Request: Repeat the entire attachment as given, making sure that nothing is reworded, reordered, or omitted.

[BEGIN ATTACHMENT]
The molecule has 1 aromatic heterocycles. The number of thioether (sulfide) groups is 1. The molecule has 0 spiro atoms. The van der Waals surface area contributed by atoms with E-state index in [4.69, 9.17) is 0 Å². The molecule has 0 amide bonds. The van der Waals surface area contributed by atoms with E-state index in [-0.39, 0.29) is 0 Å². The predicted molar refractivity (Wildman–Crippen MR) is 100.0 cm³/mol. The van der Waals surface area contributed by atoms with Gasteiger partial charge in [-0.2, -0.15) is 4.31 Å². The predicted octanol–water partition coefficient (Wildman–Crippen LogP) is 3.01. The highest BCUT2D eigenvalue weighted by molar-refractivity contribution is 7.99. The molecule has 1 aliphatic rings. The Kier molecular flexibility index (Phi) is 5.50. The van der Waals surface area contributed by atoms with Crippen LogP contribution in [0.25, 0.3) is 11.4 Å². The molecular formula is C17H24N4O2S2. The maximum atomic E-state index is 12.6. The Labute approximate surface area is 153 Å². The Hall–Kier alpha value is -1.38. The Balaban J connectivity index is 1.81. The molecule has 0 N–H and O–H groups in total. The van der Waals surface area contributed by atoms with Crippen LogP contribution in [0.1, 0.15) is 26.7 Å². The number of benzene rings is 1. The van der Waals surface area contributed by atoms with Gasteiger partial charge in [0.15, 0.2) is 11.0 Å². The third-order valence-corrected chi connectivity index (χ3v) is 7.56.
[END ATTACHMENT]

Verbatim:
The molecule has 1 aromatic heterocycles. The number of thioether (sulfide) groups is 1. The molecule has 0 spiro atoms. The van der Waals surface area contributed by atoms with E-state index in [4.69, 9.17) is 0 Å². The molecule has 0 amide bonds. The van der Waals surface area contributed by atoms with E-state index in [-0.39, 0.29) is 0 Å². The predicted molar refractivity (Wildman–Crippen MR) is 100.0 cm³/mol. The van der Waals surface area contributed by atoms with Gasteiger partial charge in [-0.2, -0.15) is 4.31 Å². The predicted octanol–water partition coefficient (Wildman–Crippen LogP) is 3.01. The highest BCUT2D eigenvalue weighted by molar-refractivity contribution is 7.99. The molecule has 1 aliphatic rings. The Kier molecular flexibility index (Phi) is 5.50. The van der Waals surface area contributed by atoms with Crippen LogP contribution in [0.25, 0.3) is 11.4 Å². The molecular formula is C17H24N4O2S2. The maximum atomic E-state index is 12.6. The Labute approximate surface area is 153 Å². The Hall–Kier alpha value is -1.38. The Balaban J connectivity index is 1.81. The molecule has 0 N–H and O–H groups in total. The van der Waals surface area contributed by atoms with Crippen LogP contribution in [0.1, 0.15) is 26.7 Å². The number of benzene rings is 1. The van der Waals surface area contributed by atoms with Gasteiger partial charge in [0.15, 0.2) is 11.0 Å². The third-order valence-corrected chi connectivity index (χ3v) is 7.56.